ECB's Knot: options for September are not limited to 50 basis points

ECB board member Knot appears at a Dutch parliamentary hearing in The Hague
European Central Bank (ECB) board member Klaas Knot appears at a Dutch parliamentary hearing in The Hague, Netherlands September 23, 2019 REUTERS/Eva Plevier
  • Knot to Le Monde: Sept options not limited to 50 basis points
  • Knot: real probability rates could go up in October, December

PARIS, June 14 (Reuters) - European Central Bank policymaker Klaas Knot told French newspaper Le Monde in an interview published on Tuesday that the ECB's options for a September interest rate hike were not limited to 50 basis points.

"If conditions stay the same as they are today, we should increase the rate by more than 0.25 percentage points. The following level is to go up again by 0.50 points, but our options are not necessarily limited to that," said Knot, who is also head of the Dutch central bank.

Knot added that interest rates were likely to rise again in October and December.

"Everything will depend on the data and the economic situation, but there is a real probability that rates will continue to increase in October and December," he told Le Monde.

The ECB said last week it would end quantitative easing on July 1 then raise interest rates by 25 basis points on July 21. It will hike again on Sept. 8 and go for a bigger move, unless the inflation outlook improves in the meantime. read more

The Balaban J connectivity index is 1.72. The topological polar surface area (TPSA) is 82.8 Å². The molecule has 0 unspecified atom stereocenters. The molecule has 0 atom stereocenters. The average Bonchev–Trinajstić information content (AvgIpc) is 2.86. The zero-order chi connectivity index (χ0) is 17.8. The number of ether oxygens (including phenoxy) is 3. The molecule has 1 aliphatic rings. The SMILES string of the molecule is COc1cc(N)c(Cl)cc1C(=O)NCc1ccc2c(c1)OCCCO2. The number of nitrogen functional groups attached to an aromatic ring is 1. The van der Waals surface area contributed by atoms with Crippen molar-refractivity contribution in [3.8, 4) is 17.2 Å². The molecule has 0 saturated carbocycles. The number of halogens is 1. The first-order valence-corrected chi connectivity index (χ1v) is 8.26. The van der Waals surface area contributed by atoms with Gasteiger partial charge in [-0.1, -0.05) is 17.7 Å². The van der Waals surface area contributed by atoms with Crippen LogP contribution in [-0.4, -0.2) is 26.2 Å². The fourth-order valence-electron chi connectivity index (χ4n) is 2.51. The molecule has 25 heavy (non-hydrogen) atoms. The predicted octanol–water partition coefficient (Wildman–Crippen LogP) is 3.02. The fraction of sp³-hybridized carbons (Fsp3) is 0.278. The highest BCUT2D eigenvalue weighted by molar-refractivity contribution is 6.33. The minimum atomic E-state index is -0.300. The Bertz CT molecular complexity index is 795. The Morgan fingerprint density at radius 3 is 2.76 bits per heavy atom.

Deutsche Bank has said it now expects the ECB to deliver two hefty, 50-basis-point rate hikes this year. read more

Knot also reaffirmed that the ECB was "very worried" about inflation and that 75% of prices that it was monitoring were rising by more than 2%.

Germany's consumer prices, harmonised to compare with those of other European countries, were 8.7% higher in May than a year earlier.

The rapid rise in inflation was driven initially by energy and food prices as economies emerged from COVID-19 lockdowns, but Russia's invasion of Ukraine has accelerated those trends and even underlying inflation is now twice the ECB's target.

Reporting by Sudip Kar-Gupta; Editing by Catherine Evans and Bradley Perrett

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